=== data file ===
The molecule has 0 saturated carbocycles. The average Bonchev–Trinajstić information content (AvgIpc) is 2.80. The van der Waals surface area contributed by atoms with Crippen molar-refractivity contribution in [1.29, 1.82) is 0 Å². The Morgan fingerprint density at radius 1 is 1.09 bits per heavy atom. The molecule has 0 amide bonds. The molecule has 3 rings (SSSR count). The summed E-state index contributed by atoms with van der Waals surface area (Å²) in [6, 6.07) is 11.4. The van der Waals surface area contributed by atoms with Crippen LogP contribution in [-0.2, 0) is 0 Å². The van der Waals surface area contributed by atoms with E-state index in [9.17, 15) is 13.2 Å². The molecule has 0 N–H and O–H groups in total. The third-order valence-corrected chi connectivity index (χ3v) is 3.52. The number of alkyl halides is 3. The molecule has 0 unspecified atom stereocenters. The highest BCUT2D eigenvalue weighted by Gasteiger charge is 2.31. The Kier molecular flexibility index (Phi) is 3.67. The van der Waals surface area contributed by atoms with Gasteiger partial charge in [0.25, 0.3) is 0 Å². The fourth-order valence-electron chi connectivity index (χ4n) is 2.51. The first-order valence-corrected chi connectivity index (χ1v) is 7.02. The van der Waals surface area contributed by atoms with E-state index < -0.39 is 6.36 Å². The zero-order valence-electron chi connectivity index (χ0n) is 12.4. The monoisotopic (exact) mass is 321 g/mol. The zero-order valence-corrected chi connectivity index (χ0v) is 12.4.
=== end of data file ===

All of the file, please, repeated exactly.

The molecule has 0 saturated carbocycles. The average Bonchev–Trinajstić information content (AvgIpc) is 2.80. The van der Waals surface area contributed by atoms with Crippen molar-refractivity contribution in [1.29, 1.82) is 0 Å². The Morgan fingerprint density at radius 1 is 1.09 bits per heavy atom. The molecule has 0 amide bonds. The molecule has 3 rings (SSSR count). The summed E-state index contributed by atoms with van der Waals surface area (Å²) in [6, 6.07) is 11.4. The van der Waals surface area contributed by atoms with Crippen LogP contribution in [-0.2, 0) is 0 Å². The van der Waals surface area contributed by atoms with E-state index in [9.17, 15) is 13.2 Å². The molecule has 0 N–H and O–H groups in total. The third-order valence-corrected chi connectivity index (χ3v) is 3.52. The number of alkyl halides is 3. The molecule has 0 unspecified atom stereocenters. The highest BCUT2D eigenvalue weighted by Gasteiger charge is 2.31. The Kier molecular flexibility index (Phi) is 3.67. The van der Waals surface area contributed by atoms with Gasteiger partial charge in [0.25, 0.3) is 0 Å². The fourth-order valence-electron chi connectivity index (χ4n) is 2.51. The first-order valence-corrected chi connectivity index (χ1v) is 7.02. The van der Waals surface area contributed by atoms with E-state index < -0.39 is 6.36 Å². The zero-order valence-electron chi connectivity index (χ0n) is 12.4. The monoisotopic (exact) mass is 321 g/mol. The zero-order valence-corrected chi connectivity index (χ0v) is 12.4.